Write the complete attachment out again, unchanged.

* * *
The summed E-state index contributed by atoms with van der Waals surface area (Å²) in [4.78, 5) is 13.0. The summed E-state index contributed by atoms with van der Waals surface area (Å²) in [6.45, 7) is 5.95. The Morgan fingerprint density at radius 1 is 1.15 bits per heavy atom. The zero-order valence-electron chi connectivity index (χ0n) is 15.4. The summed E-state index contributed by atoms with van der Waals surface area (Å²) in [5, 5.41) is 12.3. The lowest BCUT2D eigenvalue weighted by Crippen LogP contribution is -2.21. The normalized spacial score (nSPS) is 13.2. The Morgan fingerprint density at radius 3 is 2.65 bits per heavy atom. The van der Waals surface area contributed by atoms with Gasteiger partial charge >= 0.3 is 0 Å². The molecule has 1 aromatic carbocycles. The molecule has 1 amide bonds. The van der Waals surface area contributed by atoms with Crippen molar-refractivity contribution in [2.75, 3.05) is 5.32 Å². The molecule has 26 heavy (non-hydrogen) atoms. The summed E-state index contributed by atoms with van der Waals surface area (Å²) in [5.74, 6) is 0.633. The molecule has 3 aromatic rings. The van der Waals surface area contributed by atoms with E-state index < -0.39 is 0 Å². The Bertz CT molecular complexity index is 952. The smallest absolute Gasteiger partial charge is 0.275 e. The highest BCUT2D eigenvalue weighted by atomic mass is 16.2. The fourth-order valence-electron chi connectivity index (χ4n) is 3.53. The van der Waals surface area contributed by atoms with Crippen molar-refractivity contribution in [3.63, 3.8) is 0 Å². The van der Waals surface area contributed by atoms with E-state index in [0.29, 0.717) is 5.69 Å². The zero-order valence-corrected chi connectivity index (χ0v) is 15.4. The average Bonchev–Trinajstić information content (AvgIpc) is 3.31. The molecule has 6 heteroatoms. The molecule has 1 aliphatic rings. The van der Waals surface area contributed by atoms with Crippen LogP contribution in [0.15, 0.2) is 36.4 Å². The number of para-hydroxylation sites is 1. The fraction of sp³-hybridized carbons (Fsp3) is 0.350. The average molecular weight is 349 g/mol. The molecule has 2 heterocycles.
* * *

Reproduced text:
The summed E-state index contributed by atoms with van der Waals surface area (Å²) in [4.78, 5) is 13.0. The summed E-state index contributed by atoms with van der Waals surface area (Å²) in [6.45, 7) is 5.95. The Morgan fingerprint density at radius 1 is 1.15 bits per heavy atom. The zero-order valence-electron chi connectivity index (χ0n) is 15.4. The summed E-state index contributed by atoms with van der Waals surface area (Å²) in [5, 5.41) is 12.3. The lowest BCUT2D eigenvalue weighted by Crippen LogP contribution is -2.21. The normalized spacial score (nSPS) is 13.2. The Morgan fingerprint density at radius 3 is 2.65 bits per heavy atom. The van der Waals surface area contributed by atoms with Gasteiger partial charge >= 0.3 is 0 Å². The molecule has 1 aromatic carbocycles. The molecule has 1 amide bonds. The van der Waals surface area contributed by atoms with Crippen molar-refractivity contribution in [2.75, 3.05) is 5.32 Å². The molecule has 26 heavy (non-hydrogen) atoms. The summed E-state index contributed by atoms with van der Waals surface area (Å²) in [5.74, 6) is 0.633. The molecule has 3 aromatic rings. The van der Waals surface area contributed by atoms with E-state index < -0.39 is 0 Å². The Bertz CT molecular complexity index is 952. The smallest absolute Gasteiger partial charge is 0.275 e. The highest BCUT2D eigenvalue weighted by atomic mass is 16.2. The fourth-order valence-electron chi connectivity index (χ4n) is 3.53. The van der Waals surface area contributed by atoms with Crippen molar-refractivity contribution in [3.63, 3.8) is 0 Å². The van der Waals surface area contributed by atoms with E-state index in [0.29, 0.717) is 5.69 Å². The zero-order valence-corrected chi connectivity index (χ0v) is 15.4. The average Bonchev–Trinajstić information content (AvgIpc) is 3.31. The molecule has 6 heteroatoms. The molecule has 1 aliphatic rings. The van der Waals surface area contributed by atoms with Crippen LogP contribution in [0.15, 0.2) is 36.4 Å². The number of para-hydroxylation sites is 1. The fraction of sp³-hybridized carbons (Fsp3) is 0.350. The average molecular weight is 349 g/mol. The molecule has 2 heterocycles.